Eleanor Rathbone addressing a National Union of Societies for Equal Citizenship meeting at Aubrey house, Camden Hill, Kensington on 23 Jul 1925

Feminist parities at this time did undergo a shift in ideology, as Kent suggests, however this shift was not as negative as she makes out. One prominent example is that of the National Union of Societies for Equal Citizenship (NUSEC). Feminists such as Eleanor Rathbone, the president of the NUSEC from 1919, realised that the party, and feminism more generally, needed to re-evaluate in order to keep up with the changing political climate.[9] In what was considered to be a sharp shift to a ‘new feminist’ course, the idea of Rathbone, and other similar feminist leaders, was to begin to appeal to a larger group of women and thus create a “co-ordinating organ of all feminist activity throughout Great Britain.”[10]

While a number of pre-war women’s societies and campaigns did disband after 1918, other continued, sometimes joined by new non-party political groups. For example, the National Union of Women Workers (NUWW) became the National Council of Women (NCW). The Women’s Freedom League continued, as did the Women’s Co-Operative Guild. Furthermore, some new societies were founded with the changing direction of the feminist movement in Britain, such as the Open Door Council and the British Commonwealth League. While these groups had a range of different, and sometimes conflicting priorities, there was a general consensus that the laws should be changed to be more gender inclusive.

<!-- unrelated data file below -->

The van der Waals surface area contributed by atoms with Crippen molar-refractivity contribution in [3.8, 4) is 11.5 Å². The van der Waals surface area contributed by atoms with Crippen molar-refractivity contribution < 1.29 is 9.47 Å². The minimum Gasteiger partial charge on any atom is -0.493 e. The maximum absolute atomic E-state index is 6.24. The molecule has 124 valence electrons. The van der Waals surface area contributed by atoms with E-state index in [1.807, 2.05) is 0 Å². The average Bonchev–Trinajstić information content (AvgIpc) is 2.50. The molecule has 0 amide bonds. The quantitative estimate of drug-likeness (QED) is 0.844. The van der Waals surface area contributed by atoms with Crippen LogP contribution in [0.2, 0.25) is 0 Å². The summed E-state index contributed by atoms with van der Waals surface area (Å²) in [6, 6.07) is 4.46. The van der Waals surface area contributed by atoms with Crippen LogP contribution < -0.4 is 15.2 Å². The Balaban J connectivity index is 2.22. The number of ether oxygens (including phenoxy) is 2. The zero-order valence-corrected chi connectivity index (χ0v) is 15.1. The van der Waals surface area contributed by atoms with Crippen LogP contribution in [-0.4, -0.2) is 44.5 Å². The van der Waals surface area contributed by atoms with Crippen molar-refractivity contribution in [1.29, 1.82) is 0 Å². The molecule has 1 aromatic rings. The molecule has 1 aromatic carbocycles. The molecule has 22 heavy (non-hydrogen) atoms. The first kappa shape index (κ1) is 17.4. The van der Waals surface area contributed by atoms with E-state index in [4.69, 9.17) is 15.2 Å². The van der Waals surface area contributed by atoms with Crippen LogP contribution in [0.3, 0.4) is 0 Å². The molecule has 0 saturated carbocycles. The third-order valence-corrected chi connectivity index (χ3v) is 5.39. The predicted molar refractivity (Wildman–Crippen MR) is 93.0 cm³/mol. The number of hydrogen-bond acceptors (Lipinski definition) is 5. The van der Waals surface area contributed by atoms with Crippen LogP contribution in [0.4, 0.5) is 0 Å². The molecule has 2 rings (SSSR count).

Officers and members of National Union of Societies to Equal Citizenship after Royal Assent to the Equal Franchise Act on 2 July 1928

Therefore, while it can be seen that at least in part, Kent’s arguments have resonance, overall, there was not a complete demise in British feminism as some scholarly work would suggest. Kent’s work has been criticised for exaggerating the extent to which the women’s pre-war movement focussed on gender equality, rather than women’s different interests, as can be seen to have emerged in the party ideologies after the war. While there is evidence that the ideologies of the British feminist movement shifted, whether this be solely or in part because of the war, these changes on the whole did little to contribute to the demise of British feminism. Rather, this shift caused the feminist movement to move on to a new approach and way of thinking, thus allowing women to attempt to gain rights in new ways. The general notion in most accounts of this time in history is that the Great War was the catalyst in the downfall of the British feminist movement, but in reality, this was not the case.

[1] Susan Kingsley Kent, “The Politics of Sexual Difference: World War I and the Demise of British Feminism,” The Journal of British Studies 27, no. 3 (1988): 232 – 253

[2] Brynn Holland, ‘First Statue of a Women to be Erected in Parliament Square,’ History, 29 November 2018, last accessed 27 February 2021,

[3] Kent, “The Politics of Sexual Difference,” 232

[4] Ibid

[5] June Purvis, “The Women’s Party of Great Britain (1917 – 1919): a forgotten episode in British women’s political history,” Women’s History Review 25, no. 4 (2016): 638

[6] Ibid

[7] Ibid

[8] Ibid

[9] Cheryl Law, Suffrage and Power: The Women’s Movement, 1918 – 1928 (London: I. B. Tauris & Co Ltd, 2000): 51

[10] Kent, “The Politics of Sexual Difference,” 239 and Law, Suffrage and Power, 51

[Images] All images courtesy of the LSE Library accessed here: and the National Library of Scotland, accessed here: (all with no known copyright restrictions)